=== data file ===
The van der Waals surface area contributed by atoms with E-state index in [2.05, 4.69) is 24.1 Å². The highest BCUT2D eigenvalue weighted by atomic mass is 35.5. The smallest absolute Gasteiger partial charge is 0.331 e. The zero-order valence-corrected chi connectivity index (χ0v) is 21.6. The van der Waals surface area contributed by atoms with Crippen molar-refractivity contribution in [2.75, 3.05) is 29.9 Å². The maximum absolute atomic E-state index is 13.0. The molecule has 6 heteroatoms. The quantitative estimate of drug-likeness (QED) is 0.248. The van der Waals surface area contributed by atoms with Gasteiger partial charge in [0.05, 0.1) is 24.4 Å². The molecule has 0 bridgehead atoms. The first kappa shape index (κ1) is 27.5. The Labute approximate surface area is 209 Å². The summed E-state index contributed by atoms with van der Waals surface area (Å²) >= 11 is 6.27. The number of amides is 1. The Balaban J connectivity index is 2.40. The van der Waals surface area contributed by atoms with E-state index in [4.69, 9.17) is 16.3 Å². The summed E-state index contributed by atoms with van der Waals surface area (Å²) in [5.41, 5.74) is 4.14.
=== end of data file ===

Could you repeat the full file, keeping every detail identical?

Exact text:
The van der Waals surface area contributed by atoms with E-state index in [2.05, 4.69) is 24.1 Å². The highest BCUT2D eigenvalue weighted by atomic mass is 35.5. The smallest absolute Gasteiger partial charge is 0.331 e. The zero-order valence-corrected chi connectivity index (χ0v) is 21.6. The van der Waals surface area contributed by atoms with Crippen molar-refractivity contribution in [2.75, 3.05) is 29.9 Å². The maximum absolute atomic E-state index is 13.0. The molecule has 6 heteroatoms. The quantitative estimate of drug-likeness (QED) is 0.248. The van der Waals surface area contributed by atoms with Gasteiger partial charge in [0.05, 0.1) is 24.4 Å². The molecule has 0 bridgehead atoms. The first kappa shape index (κ1) is 27.5. The Labute approximate surface area is 209 Å². The summed E-state index contributed by atoms with van der Waals surface area (Å²) >= 11 is 6.27. The number of amides is 1. The Balaban J connectivity index is 2.40. The van der Waals surface area contributed by atoms with E-state index in [4.69, 9.17) is 16.3 Å². The summed E-state index contributed by atoms with van der Waals surface area (Å²) in [5.41, 5.74) is 4.14.